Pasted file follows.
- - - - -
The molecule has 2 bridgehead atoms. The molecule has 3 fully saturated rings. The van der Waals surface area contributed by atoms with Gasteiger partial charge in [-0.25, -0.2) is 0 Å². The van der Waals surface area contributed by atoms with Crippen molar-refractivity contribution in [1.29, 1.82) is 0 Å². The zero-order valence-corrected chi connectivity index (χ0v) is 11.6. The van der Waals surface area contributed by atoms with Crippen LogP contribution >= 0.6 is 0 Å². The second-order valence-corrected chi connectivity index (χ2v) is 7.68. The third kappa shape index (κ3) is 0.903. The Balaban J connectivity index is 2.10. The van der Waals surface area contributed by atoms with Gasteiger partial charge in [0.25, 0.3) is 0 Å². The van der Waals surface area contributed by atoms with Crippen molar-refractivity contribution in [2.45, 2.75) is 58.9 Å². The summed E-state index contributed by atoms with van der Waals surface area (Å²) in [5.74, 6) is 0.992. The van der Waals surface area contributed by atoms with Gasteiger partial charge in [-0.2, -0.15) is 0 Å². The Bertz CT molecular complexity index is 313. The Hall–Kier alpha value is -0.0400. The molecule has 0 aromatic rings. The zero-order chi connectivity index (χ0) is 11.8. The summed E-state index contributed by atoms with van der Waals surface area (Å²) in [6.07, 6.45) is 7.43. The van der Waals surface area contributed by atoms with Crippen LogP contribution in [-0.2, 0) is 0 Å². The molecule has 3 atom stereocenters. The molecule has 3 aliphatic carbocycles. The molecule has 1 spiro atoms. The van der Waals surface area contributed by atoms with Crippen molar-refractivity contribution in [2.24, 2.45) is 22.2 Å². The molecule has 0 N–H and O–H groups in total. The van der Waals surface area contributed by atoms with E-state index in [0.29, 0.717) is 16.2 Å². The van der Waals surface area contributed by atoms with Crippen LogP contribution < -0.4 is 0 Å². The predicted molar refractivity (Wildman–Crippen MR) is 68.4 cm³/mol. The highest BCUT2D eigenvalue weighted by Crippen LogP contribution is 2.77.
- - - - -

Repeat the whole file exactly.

The molecule has 2 bridgehead atoms. The molecule has 3 fully saturated rings. The van der Waals surface area contributed by atoms with Gasteiger partial charge in [-0.25, -0.2) is 0 Å². The van der Waals surface area contributed by atoms with Crippen molar-refractivity contribution in [1.29, 1.82) is 0 Å². The zero-order valence-corrected chi connectivity index (χ0v) is 11.6. The van der Waals surface area contributed by atoms with Crippen LogP contribution >= 0.6 is 0 Å². The second-order valence-corrected chi connectivity index (χ2v) is 7.68. The third kappa shape index (κ3) is 0.903. The Balaban J connectivity index is 2.10. The van der Waals surface area contributed by atoms with Gasteiger partial charge in [0.25, 0.3) is 0 Å². The van der Waals surface area contributed by atoms with Crippen molar-refractivity contribution in [2.45, 2.75) is 58.9 Å². The summed E-state index contributed by atoms with van der Waals surface area (Å²) in [5.74, 6) is 0.992. The van der Waals surface area contributed by atoms with Gasteiger partial charge in [-0.2, -0.15) is 0 Å². The Bertz CT molecular complexity index is 313. The Hall–Kier alpha value is -0.0400. The molecule has 0 aromatic rings. The zero-order chi connectivity index (χ0) is 11.8. The summed E-state index contributed by atoms with van der Waals surface area (Å²) in [6.07, 6.45) is 7.43. The van der Waals surface area contributed by atoms with Crippen LogP contribution in [-0.2, 0) is 0 Å². The molecule has 3 atom stereocenters. The molecule has 3 aliphatic carbocycles. The molecule has 1 spiro atoms. The van der Waals surface area contributed by atoms with Crippen molar-refractivity contribution in [2.24, 2.45) is 22.2 Å². The molecule has 0 N–H and O–H groups in total. The van der Waals surface area contributed by atoms with E-state index in [0.29, 0.717) is 16.2 Å². The van der Waals surface area contributed by atoms with Crippen LogP contribution < -0.4 is 0 Å². The predicted molar refractivity (Wildman–Crippen MR) is 68.4 cm³/mol. The highest BCUT2D eigenvalue weighted by Crippen LogP contribution is 2.77.